Java, Cup of Joe

I can distinctly remember my first cup of coffee.
I was 12 or 13 years old so that puts it around 1973.

Yup, it was the “olden days.”

My mother used to go down the street to Mrs. Gladden’s house for coffee and gossip.
It was summertime and I was bored one day so I went with her to hang out. Mrs. Gladden’s son wasn’t around so I sat in the living room with my mother and Mrs. Gladden and Mrs. Gladden asked if I would like a cup of coffee.

I looked at my mother and she nodded her approval and I said “yes!” It seemed to me to be so very adult to get to hang out and drink coffee. There was the first sip of black coffee which was not too pleasant and then my mother and Mrs. Gladden coached me through the process of adding non-dairy creamer and some sugar which made it much more palatable.

I was hooked from the get-go.

Keep in mind that during my adolescence and early adult years I did not drink or experiment with drugs. That’s right, while the other kids rocking round the clock, I was hoppin’ and boppin’ to a thing called the Crocodile Rock Java Jive. While many of the kids my age were extolling the glories of casual drug use by doodling marijuana leaves and pills on their notebooks I was revelling in the iconic simplicity of a steaming cup of coffee.

There were plenty of head shops during the 70’s but not so many dedicated coffee shops. Places like Jo-Jo’s, Denny’s and Kip’s Big Boy served bottomless cups of coffee, but they were restaurants first and foremost. The wait-staff frowned on teenagers coming and ordering cup after cup of coffee without purchasing a meal. I can recall Rich Davis and me wearing out out welcome at the Kettle on S. Shaver (or was it Spencer Hwy?) in Pasadena, TX any number of times.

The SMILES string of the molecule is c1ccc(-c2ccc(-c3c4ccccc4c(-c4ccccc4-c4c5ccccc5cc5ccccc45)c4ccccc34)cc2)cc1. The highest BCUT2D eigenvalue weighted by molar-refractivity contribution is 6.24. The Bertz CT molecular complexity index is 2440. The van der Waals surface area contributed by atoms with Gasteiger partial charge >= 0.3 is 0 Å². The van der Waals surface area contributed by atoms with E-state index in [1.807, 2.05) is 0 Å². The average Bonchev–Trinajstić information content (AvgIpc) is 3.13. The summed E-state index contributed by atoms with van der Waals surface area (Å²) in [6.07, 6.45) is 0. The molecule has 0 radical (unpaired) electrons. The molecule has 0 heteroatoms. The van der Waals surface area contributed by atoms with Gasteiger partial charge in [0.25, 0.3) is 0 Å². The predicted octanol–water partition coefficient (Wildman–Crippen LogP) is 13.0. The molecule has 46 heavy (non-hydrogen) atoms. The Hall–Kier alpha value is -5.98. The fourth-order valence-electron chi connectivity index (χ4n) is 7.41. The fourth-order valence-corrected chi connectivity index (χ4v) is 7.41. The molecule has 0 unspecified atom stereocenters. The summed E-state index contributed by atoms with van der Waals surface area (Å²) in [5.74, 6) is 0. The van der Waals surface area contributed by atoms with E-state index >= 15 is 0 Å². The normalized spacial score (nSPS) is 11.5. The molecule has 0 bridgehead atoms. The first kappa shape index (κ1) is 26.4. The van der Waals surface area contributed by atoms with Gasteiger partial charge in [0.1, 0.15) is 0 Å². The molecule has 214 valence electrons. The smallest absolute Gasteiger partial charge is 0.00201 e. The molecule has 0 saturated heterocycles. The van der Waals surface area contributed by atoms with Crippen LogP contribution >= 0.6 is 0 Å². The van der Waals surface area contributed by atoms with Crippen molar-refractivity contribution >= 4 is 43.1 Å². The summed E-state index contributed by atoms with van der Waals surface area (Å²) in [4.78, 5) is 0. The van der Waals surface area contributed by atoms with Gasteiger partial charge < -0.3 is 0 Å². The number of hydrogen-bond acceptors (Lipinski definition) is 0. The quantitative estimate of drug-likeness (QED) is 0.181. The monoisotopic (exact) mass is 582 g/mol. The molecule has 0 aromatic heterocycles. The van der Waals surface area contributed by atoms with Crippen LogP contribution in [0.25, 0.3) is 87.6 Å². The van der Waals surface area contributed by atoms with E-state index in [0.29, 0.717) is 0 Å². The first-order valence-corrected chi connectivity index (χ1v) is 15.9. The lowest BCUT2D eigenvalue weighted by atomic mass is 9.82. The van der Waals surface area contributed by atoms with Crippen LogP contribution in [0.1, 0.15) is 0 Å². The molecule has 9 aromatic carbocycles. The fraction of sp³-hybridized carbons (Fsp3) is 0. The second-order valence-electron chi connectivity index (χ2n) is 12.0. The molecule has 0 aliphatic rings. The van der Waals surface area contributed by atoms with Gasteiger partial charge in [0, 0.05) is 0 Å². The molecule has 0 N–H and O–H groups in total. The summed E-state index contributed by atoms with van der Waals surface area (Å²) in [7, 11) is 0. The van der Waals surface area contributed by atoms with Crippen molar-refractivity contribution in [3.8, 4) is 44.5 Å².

After I got out of the Navy and returned to Pasadena my coffee addiction was in full swing and now it was 1981. Coffee shops were still a rare commodity and I was pretty much hooked on coffee. I had a percolator my parents had given me and I kept that thing going pretty steady.

In late 1983 Hurricane Alicia came along and ripped the roof off of my small apartment and this was the catalyst for moving into the city. I landed in the Montrose and before long I was working at the Half Price Books on Waugh Drive. In the process of exploring my new neighborhood I discovered Tim’s Coffee Shop. It’s now Bambolino’s Italian Kitchen but back in the day it was a cozy little coffee shop/restaurant and I was there almost every day before heading in to work, reading the paper and drinking coffee and making friends.

Tim’s Coffee Shop became the formal gathering place of the Philosopher’s Guild, a small band of friends who would meet and stay up to all hours of the night discussing anything and everything while consuming mass quantities of coffee.

Tim’s eventually closed down and Charlie’s Coffee Shop opened just down the road in what was once a topless bar called The Boobie Rock and is now the lesbian bar Chances. I sometimes wonder if the patrons know the sordid history of that little piece of real estate…

Charlie’s, for all intents and purposes, was a gay Denny’s. While it was primarily a restaurant, you could still just grab a booth and sit and drink cup after cup of coffee. I spent a lot of time in Charlie’s and was very sad when it closed.

During this time frame two things happened that were directly influenced by my love/addiction to coffee.